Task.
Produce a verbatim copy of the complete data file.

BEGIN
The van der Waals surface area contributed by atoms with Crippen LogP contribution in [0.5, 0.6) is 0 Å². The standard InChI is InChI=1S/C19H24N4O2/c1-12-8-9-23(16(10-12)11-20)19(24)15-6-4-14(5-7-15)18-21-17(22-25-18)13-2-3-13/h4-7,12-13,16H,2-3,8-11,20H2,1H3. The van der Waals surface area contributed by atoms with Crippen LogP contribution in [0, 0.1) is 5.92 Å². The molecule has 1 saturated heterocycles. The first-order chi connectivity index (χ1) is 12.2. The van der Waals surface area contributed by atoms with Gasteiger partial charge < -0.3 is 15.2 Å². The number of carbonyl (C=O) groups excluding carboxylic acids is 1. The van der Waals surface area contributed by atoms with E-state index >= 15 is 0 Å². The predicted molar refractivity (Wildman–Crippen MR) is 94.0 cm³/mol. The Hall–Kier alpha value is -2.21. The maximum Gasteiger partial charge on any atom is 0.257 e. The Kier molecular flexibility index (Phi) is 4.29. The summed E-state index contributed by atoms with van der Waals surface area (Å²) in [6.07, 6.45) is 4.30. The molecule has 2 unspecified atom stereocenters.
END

The van der Waals surface area contributed by atoms with Crippen LogP contribution in [0.5, 0.6) is 0 Å². The standard InChI is InChI=1S/C19H24N4O2/c1-12-8-9-23(16(10-12)11-20)19(24)15-6-4-14(5-7-15)18-21-17(22-25-18)13-2-3-13/h4-7,12-13,16H,2-3,8-11,20H2,1H3. The van der Waals surface area contributed by atoms with Crippen LogP contribution in [0, 0.1) is 5.92 Å². The molecule has 1 saturated heterocycles. The first-order chi connectivity index (χ1) is 12.2. The van der Waals surface area contributed by atoms with Gasteiger partial charge < -0.3 is 15.2 Å². The number of carbonyl (C=O) groups excluding carboxylic acids is 1. The van der Waals surface area contributed by atoms with E-state index >= 15 is 0 Å². The predicted molar refractivity (Wildman–Crippen MR) is 94.0 cm³/mol. The Hall–Kier alpha value is -2.21. The maximum Gasteiger partial charge on any atom is 0.257 e. The Kier molecular flexibility index (Phi) is 4.29. The summed E-state index contributed by atoms with van der Waals surface area (Å²) in [6.07, 6.45) is 4.30. The molecule has 2 unspecified atom stereocenters.